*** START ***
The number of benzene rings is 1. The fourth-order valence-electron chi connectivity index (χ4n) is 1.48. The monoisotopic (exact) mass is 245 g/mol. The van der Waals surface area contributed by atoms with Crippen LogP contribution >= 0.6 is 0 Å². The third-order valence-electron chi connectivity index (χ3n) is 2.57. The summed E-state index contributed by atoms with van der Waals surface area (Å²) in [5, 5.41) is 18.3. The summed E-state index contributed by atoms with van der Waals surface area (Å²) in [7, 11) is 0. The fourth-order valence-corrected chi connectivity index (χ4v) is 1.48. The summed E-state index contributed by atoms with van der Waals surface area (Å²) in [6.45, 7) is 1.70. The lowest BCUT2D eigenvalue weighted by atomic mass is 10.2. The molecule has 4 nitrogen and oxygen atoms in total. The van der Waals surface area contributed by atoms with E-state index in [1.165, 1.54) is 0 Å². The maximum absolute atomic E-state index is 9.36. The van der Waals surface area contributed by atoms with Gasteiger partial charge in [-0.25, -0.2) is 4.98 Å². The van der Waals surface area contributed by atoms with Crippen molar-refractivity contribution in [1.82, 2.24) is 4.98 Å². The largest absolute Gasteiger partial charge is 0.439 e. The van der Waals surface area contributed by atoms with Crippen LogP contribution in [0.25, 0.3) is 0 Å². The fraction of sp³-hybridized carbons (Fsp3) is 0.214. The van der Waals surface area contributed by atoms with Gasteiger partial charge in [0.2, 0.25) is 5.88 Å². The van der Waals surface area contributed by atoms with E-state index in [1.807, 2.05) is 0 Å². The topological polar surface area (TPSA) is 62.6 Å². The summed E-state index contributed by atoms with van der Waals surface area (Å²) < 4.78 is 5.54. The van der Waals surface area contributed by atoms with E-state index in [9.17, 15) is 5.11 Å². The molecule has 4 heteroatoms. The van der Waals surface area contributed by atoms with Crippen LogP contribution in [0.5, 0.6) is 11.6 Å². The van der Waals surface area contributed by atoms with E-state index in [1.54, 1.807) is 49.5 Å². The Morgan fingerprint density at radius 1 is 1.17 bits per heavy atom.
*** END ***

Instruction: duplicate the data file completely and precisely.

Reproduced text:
The number of benzene rings is 1. The fourth-order valence-electron chi connectivity index (χ4n) is 1.48. The monoisotopic (exact) mass is 245 g/mol. The van der Waals surface area contributed by atoms with Crippen LogP contribution >= 0.6 is 0 Å². The third-order valence-electron chi connectivity index (χ3n) is 2.57. The summed E-state index contributed by atoms with van der Waals surface area (Å²) in [5, 5.41) is 18.3. The summed E-state index contributed by atoms with van der Waals surface area (Å²) in [7, 11) is 0. The fourth-order valence-corrected chi connectivity index (χ4v) is 1.48. The summed E-state index contributed by atoms with van der Waals surface area (Å²) in [6.45, 7) is 1.70. The lowest BCUT2D eigenvalue weighted by atomic mass is 10.2. The molecule has 4 nitrogen and oxygen atoms in total. The van der Waals surface area contributed by atoms with E-state index in [1.165, 1.54) is 0 Å². The maximum absolute atomic E-state index is 9.36. The van der Waals surface area contributed by atoms with Gasteiger partial charge in [-0.25, -0.2) is 4.98 Å². The van der Waals surface area contributed by atoms with Crippen molar-refractivity contribution in [1.82, 2.24) is 4.98 Å². The largest absolute Gasteiger partial charge is 0.439 e. The van der Waals surface area contributed by atoms with Crippen LogP contribution in [0.25, 0.3) is 0 Å². The fraction of sp³-hybridized carbons (Fsp3) is 0.214. The van der Waals surface area contributed by atoms with Gasteiger partial charge in [0.2, 0.25) is 5.88 Å². The van der Waals surface area contributed by atoms with E-state index in [1.807, 2.05) is 0 Å². The topological polar surface area (TPSA) is 62.6 Å². The summed E-state index contributed by atoms with van der Waals surface area (Å²) < 4.78 is 5.54. The van der Waals surface area contributed by atoms with E-state index in [9.17, 15) is 5.11 Å². The molecule has 4 heteroatoms. The van der Waals surface area contributed by atoms with Crippen LogP contribution in [0.5, 0.6) is 11.6 Å². The van der Waals surface area contributed by atoms with E-state index in [1.54, 1.807) is 49.5 Å². The Morgan fingerprint density at radius 1 is 1.17 bits per heavy atom.